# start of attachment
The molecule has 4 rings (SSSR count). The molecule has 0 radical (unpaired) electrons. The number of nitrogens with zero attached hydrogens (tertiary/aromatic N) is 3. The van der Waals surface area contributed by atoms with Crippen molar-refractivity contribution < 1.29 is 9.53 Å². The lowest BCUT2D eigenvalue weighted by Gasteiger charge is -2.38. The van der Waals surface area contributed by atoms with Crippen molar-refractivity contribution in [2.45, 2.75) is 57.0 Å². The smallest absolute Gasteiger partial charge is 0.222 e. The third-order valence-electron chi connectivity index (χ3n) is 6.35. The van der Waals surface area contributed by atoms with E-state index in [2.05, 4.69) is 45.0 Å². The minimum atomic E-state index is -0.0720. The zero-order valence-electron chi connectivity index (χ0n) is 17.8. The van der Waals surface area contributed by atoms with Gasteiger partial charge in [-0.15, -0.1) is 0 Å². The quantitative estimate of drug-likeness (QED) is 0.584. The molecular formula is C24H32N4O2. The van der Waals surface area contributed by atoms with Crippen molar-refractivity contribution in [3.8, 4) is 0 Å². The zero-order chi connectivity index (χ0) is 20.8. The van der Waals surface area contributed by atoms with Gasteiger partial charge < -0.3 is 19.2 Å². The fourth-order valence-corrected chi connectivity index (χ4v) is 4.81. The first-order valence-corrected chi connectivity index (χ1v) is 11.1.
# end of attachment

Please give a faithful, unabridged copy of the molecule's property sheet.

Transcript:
The molecule has 4 rings (SSSR count). The molecule has 0 radical (unpaired) electrons. The number of nitrogens with zero attached hydrogens (tertiary/aromatic N) is 3. The van der Waals surface area contributed by atoms with Crippen molar-refractivity contribution < 1.29 is 9.53 Å². The lowest BCUT2D eigenvalue weighted by Gasteiger charge is -2.38. The van der Waals surface area contributed by atoms with Crippen molar-refractivity contribution in [2.45, 2.75) is 57.0 Å². The smallest absolute Gasteiger partial charge is 0.222 e. The third-order valence-electron chi connectivity index (χ3n) is 6.35. The van der Waals surface area contributed by atoms with E-state index in [2.05, 4.69) is 45.0 Å². The minimum atomic E-state index is -0.0720. The zero-order valence-electron chi connectivity index (χ0n) is 17.8. The van der Waals surface area contributed by atoms with Gasteiger partial charge in [-0.15, -0.1) is 0 Å². The quantitative estimate of drug-likeness (QED) is 0.584. The molecular formula is C24H32N4O2. The van der Waals surface area contributed by atoms with Crippen molar-refractivity contribution in [3.8, 4) is 0 Å². The zero-order chi connectivity index (χ0) is 20.8. The van der Waals surface area contributed by atoms with Gasteiger partial charge < -0.3 is 19.2 Å². The fourth-order valence-corrected chi connectivity index (χ4v) is 4.81. The first-order valence-corrected chi connectivity index (χ1v) is 11.1.